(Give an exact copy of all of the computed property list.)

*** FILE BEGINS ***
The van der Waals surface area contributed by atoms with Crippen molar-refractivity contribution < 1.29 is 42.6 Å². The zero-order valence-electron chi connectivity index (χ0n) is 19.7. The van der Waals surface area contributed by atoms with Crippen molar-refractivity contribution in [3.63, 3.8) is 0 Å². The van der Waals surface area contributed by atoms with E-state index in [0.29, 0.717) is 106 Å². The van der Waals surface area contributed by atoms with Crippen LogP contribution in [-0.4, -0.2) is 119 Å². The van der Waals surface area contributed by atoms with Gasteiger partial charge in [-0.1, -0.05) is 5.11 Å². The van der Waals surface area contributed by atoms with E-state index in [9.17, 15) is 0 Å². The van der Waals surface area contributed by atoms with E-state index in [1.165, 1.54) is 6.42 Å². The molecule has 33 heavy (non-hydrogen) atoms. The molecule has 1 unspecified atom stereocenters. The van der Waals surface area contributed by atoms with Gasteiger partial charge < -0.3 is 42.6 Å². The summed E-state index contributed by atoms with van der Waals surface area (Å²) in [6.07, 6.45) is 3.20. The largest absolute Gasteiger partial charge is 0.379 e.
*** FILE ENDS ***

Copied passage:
The van der Waals surface area contributed by atoms with Crippen molar-refractivity contribution < 1.29 is 42.6 Å². The zero-order valence-electron chi connectivity index (χ0n) is 19.7. The van der Waals surface area contributed by atoms with Crippen molar-refractivity contribution in [3.63, 3.8) is 0 Å². The van der Waals surface area contributed by atoms with E-state index in [0.29, 0.717) is 106 Å². The van der Waals surface area contributed by atoms with Crippen LogP contribution in [-0.4, -0.2) is 119 Å². The van der Waals surface area contributed by atoms with Gasteiger partial charge in [-0.1, -0.05) is 5.11 Å². The van der Waals surface area contributed by atoms with E-state index in [9.17, 15) is 0 Å². The van der Waals surface area contributed by atoms with E-state index in [1.165, 1.54) is 6.42 Å². The molecule has 33 heavy (non-hydrogen) atoms. The molecule has 1 unspecified atom stereocenters. The van der Waals surface area contributed by atoms with Gasteiger partial charge < -0.3 is 42.6 Å². The summed E-state index contributed by atoms with van der Waals surface area (Å²) in [6.07, 6.45) is 3.20. The largest absolute Gasteiger partial charge is 0.379 e.